On paper, geofencing advertising sounds cool, if a bit creepy. A location-based targeting tool, geofencing lets you put in your specific, strategically chosen longitudinal and latitudinal coordinates, attach a cookie to all the mobile devices in that location for a set period of time and deliver relevant ads to your target audience for the next few months.
Consider the possibilities. You could advertise to everyone who’s at that expensive trade show without paying to actually go or exhibit. Or, you could promote your product to everyone who shops at a certain store or attends a concert or festival.
But before you go buy a house in the Hamptons with the money you’re sure to make from this channel, a word of caution. I’ve tested geofencing a few times now, and my assessment can be summed up in a word: dud.
How it Works
If you’re familiar with geofencing or don’t care how it works, skip to the next section. If you’re still with me, here’s the short version.
Geofencing is the tactic of leveraging global positioning (GPS) or radio frequency identification (RFID) to establish a geographic boundary, or if you prefer, a “virtual barrier.” Or, you know, a “geofence.”
Once your geofence has been set up, you can create triggers that deliver an ad, text message or app notification when a mobile device enters (or exits) the targeted area. And then, with the cookie now attached to users’ devices, you can serve them remarketing ads for a given amount of time.
In other words, businesses can draw geographic boundaries and communicate at will with mobile devices entering into that space.
The Problems with Geofencing
Before we get to actual results, let’s address the thing you’re probably already thinking: how is this legal?
There’s no denying that it’s an unsettlingly invasive technology from a privacy standpoint. That scene in Minority Report where Tom Cruise is followed around by creepy personalized ads? We’re getting close.
Not icked out yet? Maybe a story is in order.
Last year, the Massachusetts Attorney General stopped an ad campaign from Copley Advertising, a firm hired by a Christian organization to execute a geofence around various women’s health clinics so they could target patients in the waiting room or nearby with anti-abortion ads.
Again, consider the possibilities.
Aside from any privacy or moral issues you might have with geofencing, there are also the legal issues. In 2016, Massachusetts became one of the first states to enact a consumer protection law against the use of location-based advertising, and other states may follow. And if you’re thinking about geofencing anyone in the EU, forget it — unless you’re looking to open yourself to the fun and exciting world of GDPR violations.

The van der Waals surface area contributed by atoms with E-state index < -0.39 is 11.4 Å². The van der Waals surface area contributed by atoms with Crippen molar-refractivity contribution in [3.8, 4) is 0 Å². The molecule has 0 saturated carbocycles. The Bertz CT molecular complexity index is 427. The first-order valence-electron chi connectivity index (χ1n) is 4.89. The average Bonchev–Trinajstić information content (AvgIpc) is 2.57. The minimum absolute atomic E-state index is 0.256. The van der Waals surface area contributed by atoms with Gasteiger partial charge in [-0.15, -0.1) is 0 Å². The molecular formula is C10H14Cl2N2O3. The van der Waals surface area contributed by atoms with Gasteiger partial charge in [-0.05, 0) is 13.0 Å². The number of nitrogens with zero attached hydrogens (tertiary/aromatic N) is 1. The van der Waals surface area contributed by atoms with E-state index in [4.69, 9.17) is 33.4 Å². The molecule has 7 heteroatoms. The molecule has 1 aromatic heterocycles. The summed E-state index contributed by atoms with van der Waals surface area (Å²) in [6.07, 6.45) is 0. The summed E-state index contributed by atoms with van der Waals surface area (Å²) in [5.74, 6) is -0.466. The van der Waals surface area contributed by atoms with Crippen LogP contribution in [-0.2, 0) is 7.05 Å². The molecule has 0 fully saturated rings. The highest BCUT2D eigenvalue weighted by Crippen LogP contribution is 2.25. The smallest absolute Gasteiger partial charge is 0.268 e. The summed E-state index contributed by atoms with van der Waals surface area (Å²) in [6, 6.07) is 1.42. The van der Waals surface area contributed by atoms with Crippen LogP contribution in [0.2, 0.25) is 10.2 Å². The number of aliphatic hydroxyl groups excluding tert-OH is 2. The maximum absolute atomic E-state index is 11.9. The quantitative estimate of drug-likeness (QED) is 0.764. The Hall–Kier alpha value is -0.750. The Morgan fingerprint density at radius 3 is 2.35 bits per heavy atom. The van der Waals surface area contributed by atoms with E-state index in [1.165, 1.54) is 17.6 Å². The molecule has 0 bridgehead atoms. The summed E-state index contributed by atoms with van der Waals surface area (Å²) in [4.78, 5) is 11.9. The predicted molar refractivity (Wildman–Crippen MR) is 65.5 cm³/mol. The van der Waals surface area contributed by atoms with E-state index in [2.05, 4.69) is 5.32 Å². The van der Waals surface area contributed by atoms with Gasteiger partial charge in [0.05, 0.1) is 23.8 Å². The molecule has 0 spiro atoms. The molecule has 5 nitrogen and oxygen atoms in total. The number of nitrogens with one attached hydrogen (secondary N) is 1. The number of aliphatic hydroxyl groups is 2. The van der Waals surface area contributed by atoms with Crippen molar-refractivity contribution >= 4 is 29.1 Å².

If you’re able to overcome your moral and legal hesitations about this technology and use it anyway as I was (let’s not think too much about the implications there), there’s another problem: the effectiveness.
We’ve done a couple geofencing tests now using two different platforms, and the results were miserable each time. We saw:
- No conversions
- About as close to zero time spent on the site as possible
- Nearly a 100% bounce rate
Of course, display campaigns are often talked about as the equivalent of throwing up a digital billboard on the internet; you’re looking for brand awareness over direct lead generation. That said, you typically want to see at least some level of interest to indicate you’re reaching the right people (and that they are real people and not bots or mistaken clicks).
Could the targeting or the ads themselves have been off? Perhaps, but these weren’t haphazardly chosen geofences — they were chosen because they represented opportunities to target people we had confidence would be good fits for the client based on past campaigns and research. And as far as the ads, in both cases we were using messaging that had shown to be effective with the groups we wanted to reach.
On top of that, the analytics and reporting contained discrepancies in both cases, too. For example, where they showed x number of clicks and impressions, I saw about half of that come through with the site’s analytics. Which raises the questions: What am I paying for? And why should I trust any of the data I’m receiving from these platforms?
That’s Just Like… Your Opinion, Man
Chances are, someone who reads this will think I’m a naïve fool for giving up on geofencing, and I admit — two tests wouldn't qualify as a conclusive study. But from what I’ve seen, there’s more hype than substance here. The taste in my mouth is too bad to give it another look any time soon. But hey, that’s me. (According to a press release last year from MarketsandMarkets, the geofencing market is projected to grow to $1,825.3 million by 2022 — which means my pessimism is far from universal.)
There are plenty of proven marketing tactics out there that I’ve seen work time and again for small businesses. Maybe I’ll change my tune in the future, but today, I can’t say this is one of them.